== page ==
Earlier this month, The Circuit Coalition held its Fall 2017 semi-annual meeting at the DVRPC board room. The Coalition is comprised of 51 member organizations that are dedicated to getting The Circuit built and used by residents of and visitors to our region.
Here are the highlights:
DVRPC’s Chris Linn gave us the numbers:
- The Circuit has grown! It was once 750 miles, and is now 811 miles! This is due to the addition of new trails to the network, including the Cross Camden County Trail.
- 325.1 miles are complete, 80.1 in progress, 119.2 in the pipeline (trails that are actively moving forward), and 286.6 planned
- 5.4 miles have been completed in the past year, 6 miles expected next year
- New trails built included segments of: Marcus Hook, Bartram’s Mile, K&T Trail, Tinicum Sidepath, Cooper’s Poynt, Liberty Bell, and Lawrence Hopewell Trail.
- Segments coming soon include: SRT South – Christian, Baxter Trail, Darby Creek, Cobbs Creek Segment A, Trenton Wellness Loop, North Park Drive, SRT Washington St – Lower Pottsgrove
Anya Saretzky of Rails-to-Trails Conservancy presented on RTC’s Circuit signage campaign. Signage on The Circuit has been a growing issue, as Coalition members have noted that many trail users don’t realize they’re on The Circuit!
RTC is in the process of completing a signage pilot with several municipalities along The Circuit.
Next up, RTC’s Tom Sexton gave us an update on trail maintenance throughout the region, which is an oft-overlooked aspect of trail funding. Tom showed us a new trail maintenance worksheet that will help municipalities better anticipate what maintenance costs on new trails will be, based on previous efforts on existing trails.
We were also given a yearly summary of RTC’s marketing and communications efforts by Brandi Horton of RTC and Paige Knapp of Devine + Partners, which is the Circuit Coalition’s marketing and public relations firm.
New Jersey Conservation Foundation’s Olivia Glenn next gave a presentation about creating synergy between The Alliance For Watershed Education (AWE) and The Circuit. AWE was created to unify the 23 watershed education centers that exist along the Delaware River watershed and help promote their work to surrounding communities in the three states they operate in. Interestingly, the vast majority of AWE centers are already located along Circuit trails or major connecting trails.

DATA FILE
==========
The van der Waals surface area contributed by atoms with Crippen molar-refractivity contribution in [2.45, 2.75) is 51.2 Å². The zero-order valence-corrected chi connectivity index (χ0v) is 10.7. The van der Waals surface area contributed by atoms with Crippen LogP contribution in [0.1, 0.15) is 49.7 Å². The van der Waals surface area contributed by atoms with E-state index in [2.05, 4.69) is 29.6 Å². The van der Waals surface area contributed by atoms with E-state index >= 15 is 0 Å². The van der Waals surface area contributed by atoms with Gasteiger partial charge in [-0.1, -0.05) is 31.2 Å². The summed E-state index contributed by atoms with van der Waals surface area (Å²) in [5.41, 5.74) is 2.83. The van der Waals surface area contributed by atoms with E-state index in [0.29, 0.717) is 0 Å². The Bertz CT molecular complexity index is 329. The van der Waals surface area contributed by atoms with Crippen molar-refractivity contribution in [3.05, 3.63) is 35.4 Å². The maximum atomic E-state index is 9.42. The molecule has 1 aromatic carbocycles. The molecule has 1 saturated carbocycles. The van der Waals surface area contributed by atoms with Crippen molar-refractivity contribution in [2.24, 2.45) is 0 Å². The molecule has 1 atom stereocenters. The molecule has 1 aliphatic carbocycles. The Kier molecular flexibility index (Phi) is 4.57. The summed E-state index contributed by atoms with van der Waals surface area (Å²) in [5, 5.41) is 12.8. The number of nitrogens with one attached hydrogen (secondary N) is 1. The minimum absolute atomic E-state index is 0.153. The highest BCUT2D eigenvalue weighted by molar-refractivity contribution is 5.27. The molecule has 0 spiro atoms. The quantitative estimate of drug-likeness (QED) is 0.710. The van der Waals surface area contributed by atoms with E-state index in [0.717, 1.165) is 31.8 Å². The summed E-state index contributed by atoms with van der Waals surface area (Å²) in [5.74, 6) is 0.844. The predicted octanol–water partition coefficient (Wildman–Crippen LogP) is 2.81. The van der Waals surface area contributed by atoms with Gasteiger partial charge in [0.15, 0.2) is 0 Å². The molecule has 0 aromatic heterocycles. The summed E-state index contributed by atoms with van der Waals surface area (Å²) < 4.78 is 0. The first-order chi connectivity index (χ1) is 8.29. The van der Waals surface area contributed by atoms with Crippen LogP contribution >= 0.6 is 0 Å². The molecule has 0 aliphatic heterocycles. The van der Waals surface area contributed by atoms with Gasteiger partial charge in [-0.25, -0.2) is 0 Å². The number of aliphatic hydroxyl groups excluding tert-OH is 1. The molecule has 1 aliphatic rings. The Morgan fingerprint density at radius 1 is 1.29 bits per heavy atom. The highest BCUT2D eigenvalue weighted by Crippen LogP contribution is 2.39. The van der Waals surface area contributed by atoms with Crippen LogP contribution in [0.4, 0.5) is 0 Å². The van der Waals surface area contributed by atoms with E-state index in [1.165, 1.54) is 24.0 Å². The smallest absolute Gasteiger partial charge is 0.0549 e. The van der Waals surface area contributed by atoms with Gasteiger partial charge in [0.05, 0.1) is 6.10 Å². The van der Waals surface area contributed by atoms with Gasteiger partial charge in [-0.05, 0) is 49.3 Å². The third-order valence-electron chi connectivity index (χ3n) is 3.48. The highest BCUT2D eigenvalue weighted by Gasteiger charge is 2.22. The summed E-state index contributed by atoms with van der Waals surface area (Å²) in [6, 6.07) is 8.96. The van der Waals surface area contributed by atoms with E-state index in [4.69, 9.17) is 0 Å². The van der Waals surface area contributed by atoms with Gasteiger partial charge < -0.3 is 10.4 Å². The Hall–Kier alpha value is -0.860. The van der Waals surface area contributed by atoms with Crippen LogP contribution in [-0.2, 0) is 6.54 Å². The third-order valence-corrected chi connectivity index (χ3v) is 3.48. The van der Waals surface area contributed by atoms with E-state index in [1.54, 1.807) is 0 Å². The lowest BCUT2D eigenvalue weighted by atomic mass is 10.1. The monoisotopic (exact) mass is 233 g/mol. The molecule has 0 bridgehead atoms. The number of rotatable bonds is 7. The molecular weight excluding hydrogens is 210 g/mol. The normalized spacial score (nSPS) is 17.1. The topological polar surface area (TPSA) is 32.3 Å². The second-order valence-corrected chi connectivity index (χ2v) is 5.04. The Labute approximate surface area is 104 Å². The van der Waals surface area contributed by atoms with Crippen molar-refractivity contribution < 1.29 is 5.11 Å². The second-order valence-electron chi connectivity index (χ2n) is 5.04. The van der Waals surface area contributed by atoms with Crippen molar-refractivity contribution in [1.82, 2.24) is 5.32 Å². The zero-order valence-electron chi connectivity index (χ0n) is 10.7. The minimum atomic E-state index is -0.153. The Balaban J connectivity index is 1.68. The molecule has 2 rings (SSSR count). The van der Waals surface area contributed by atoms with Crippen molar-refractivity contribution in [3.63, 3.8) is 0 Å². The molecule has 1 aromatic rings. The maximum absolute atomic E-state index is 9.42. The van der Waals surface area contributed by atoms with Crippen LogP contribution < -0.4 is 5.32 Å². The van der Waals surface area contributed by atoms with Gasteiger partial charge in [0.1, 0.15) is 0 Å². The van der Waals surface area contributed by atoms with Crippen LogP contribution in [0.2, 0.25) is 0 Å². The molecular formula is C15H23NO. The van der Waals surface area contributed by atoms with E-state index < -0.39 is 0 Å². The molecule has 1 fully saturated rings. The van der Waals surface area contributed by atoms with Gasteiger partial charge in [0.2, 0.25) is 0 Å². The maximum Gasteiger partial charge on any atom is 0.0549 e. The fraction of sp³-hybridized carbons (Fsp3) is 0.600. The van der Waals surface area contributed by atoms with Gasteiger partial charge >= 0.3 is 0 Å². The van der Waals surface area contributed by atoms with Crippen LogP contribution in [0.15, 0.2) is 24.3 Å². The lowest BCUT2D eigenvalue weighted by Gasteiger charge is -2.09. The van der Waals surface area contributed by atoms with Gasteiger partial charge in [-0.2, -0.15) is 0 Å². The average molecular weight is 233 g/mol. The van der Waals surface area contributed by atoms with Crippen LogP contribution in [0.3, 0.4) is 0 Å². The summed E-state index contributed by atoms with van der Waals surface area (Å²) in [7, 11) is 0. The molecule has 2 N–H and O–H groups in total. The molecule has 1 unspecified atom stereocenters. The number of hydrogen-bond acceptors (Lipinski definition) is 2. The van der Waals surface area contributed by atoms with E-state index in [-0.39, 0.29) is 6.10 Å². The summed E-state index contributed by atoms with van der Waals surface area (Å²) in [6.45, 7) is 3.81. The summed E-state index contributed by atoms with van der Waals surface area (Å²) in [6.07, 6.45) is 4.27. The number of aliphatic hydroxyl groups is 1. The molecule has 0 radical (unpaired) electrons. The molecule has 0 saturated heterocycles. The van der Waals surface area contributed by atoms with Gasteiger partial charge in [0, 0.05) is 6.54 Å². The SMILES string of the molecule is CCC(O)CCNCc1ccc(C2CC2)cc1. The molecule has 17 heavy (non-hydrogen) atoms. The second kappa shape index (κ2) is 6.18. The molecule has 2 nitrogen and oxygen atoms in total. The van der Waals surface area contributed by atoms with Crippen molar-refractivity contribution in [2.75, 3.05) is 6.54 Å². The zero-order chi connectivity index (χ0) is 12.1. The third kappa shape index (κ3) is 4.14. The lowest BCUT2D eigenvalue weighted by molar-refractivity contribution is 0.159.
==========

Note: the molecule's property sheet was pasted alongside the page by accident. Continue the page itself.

Next up, Patrick Starr of the Pennsylvania Environmental Council (PEC) gave a presentation on how to expand the “Circuit Trails Pipeline,” which is essentially the group of prospective trails that have active advocates and are most likely to be built in the near future. We need to expand the pipeline in order to reach the goal of 500 miles of Circuit trails built by 2025, which will get us on track to get The Circuit completed by 2040, as called for in the DVRPC’s Long-Range Plan. Patrick discussed creating a “digital brain trust” to get critical information out of individual experts’ heads and into the Circuit Coalition’s hivemind.
Patrick highlighted where we stand today, and a proposed direction for getting The Circuit back on schedule…
…and gave us a clear definition for Circuit trail categories…
…and premiered a the new “Circuit Interactive Implementation Tool”…
…which will help Coalition members be able to determine at a glance what obstacles remain for a given trail segment.
Leonard Bonarek of the Bicycle Coalition of Greater Philadelphia gave us a quick update on the status of regional Circuit resolutions. Leonard gave us a peek behind the curtains at the Circuit Coalition’s efforts to get 100 local governments to sign a resolution in support of building 500 miles of The Circuit by 2025. Tools he’s been using include a massive spreadsheet and an interactive web map that together track the status of the resolution in every local government (all 350+) in our region. To date, we have 61 municipalities and four counties in our region on board, with a lot more in progress (yellow in the map below).
To close out, we enjoyed two trail project showcases:
Elaine Schaffer of the Schuylkill River Heritage Area gave us an update on the Schuylkill River Trail North.
Not to be outdone, Burlington County’s Matt Johnson gave us a somehow quite funny recount of efforts to create an at-grade crossing to get the Delaware River Heritage Trail across the New Jersey Transit RiverLINE tracks.
Click here to view the full presentation.